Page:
Dourson worked for the EPA as a staff scientist but took his career in very different direction, according to Denison; since leaving the agency in 1994, he has worked to “undermine health protections from chemicals in the pay of the companies that make or use those chemicals,” Denison said. The consulting firm Dourson founded in 1995 has been paid by chemical companies for research and reports that frequently downplay the health risks posed by their compounds.
“Workers have every reason to be concerned about his nomination because he would be in charge of assessing chemicals, many of which are used in workplaces. And his track record suggests that he would be likely to support less health-protective standards than we think the head of this office at EPA should be doing,” Denison said.
In addition to weakening TSCA and postponing implementation of the silica rule, the administration has taken several other steps to chip away at workplace safety provisions. The EPA delayed the effective date for its revised Certification and Training of Pesticide Applicators until May 2018. The updates to the rule would provide greater protection to workers who apply toxic chemicals to farm crops. The agency also proposed extending the compliance deadlines under its final rule for formaldehyde emission standards for composite wood products. The new standards, issued a year ago, were intended to protect workers from harmful exposure to the chemical.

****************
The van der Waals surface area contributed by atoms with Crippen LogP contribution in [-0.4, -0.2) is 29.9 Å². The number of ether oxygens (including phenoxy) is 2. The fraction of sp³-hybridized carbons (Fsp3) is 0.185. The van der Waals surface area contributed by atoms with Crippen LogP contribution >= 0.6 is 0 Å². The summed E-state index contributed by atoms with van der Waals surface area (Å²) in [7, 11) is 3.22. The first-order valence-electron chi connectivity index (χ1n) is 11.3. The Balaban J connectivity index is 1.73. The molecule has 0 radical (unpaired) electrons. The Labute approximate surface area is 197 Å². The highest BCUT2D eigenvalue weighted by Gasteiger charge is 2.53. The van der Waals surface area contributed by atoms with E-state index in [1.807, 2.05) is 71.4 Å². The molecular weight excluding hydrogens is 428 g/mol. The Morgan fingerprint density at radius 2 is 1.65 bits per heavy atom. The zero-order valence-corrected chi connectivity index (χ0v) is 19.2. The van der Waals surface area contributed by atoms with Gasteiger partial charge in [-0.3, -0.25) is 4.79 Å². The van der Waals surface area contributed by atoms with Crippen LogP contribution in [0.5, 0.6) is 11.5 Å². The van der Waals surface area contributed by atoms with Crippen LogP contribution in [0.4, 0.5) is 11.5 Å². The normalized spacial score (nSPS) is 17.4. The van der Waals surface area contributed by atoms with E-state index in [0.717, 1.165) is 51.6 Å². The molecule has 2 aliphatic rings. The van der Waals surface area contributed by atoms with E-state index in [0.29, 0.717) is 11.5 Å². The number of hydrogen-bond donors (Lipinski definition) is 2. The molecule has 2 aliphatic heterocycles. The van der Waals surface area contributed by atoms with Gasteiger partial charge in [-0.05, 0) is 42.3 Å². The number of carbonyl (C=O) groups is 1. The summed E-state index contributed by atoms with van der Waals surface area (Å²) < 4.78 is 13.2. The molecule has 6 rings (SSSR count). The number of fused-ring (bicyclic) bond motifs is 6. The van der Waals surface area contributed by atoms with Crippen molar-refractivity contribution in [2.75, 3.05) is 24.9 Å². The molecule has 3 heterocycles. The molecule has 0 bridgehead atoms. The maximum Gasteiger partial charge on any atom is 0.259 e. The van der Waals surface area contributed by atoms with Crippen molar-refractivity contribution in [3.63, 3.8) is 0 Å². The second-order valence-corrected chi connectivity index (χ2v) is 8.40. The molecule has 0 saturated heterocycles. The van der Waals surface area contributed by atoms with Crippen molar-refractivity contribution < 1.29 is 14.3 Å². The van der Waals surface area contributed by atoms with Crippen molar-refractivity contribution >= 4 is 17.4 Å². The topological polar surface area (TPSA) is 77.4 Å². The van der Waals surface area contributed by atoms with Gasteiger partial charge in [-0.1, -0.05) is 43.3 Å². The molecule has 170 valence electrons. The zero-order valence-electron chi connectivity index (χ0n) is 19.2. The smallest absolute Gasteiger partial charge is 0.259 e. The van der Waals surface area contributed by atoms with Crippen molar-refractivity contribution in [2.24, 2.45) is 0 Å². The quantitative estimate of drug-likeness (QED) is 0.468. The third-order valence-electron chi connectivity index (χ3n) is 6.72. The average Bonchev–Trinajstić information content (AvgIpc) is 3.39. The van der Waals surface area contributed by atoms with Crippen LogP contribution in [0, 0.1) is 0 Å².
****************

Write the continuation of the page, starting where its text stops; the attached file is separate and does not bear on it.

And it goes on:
The Trump administration proposed a 40 percent cut in the budget of the National Institute for Occupational Safety and Health the nation’s primary federal agency conducting research and making recommendations for preventing work-related illness and injury. It is also the only federal agency that supports education and training of workplace health and safety professionals.
In January, the Obama administration issued a rule that reduced permissible exposure to beryllium from 2.0 micrograms per cubic meter of air to 0.2 micrograms of beryllium per cubic meter of air over an eight-hour period. OSHA, under the Trump administration, proposed keeping beryllium exposure limits at the previous level for workers in the shipyard and construction industries. OSHA also halted an Obama-era rule requiring employers to submit workplace injury and illness data for posting online.
The Mine Safety and Health Administration (MSHA) proposed a three-month delay in the effective date of a rule designed to improve miners’ safety and health. The rule required certain mine operators to conduct workplace inspections to identify hazards before work begins in an area, notify miners of hazardous conditions that are not corrected, and record the work sites examined, the adverse conditions found, and the date of each corrective action taken. Under Trump, MSHA is facing a $3 million cut to its budget on top of a previous $8 million cut. This budget decrease will reduce the number of safety inspection in U.S. coal mines by nearly 25 percent.
The EPA and OSHA sometimes have overlapping authority. For example, the EPA might link a chemical spill back to a business and determine that workers there are being exposed to a hazard from the same chemical. In another example, an OSHA complaint about misuse of chemicals in the workplace may show improper disposal procedures that endanger the public. A 1991 agreement between the agencies allows for joint inspections, and it calls on one agency to let the other know when an investigation finds evidence of violations in the other agency’s purview.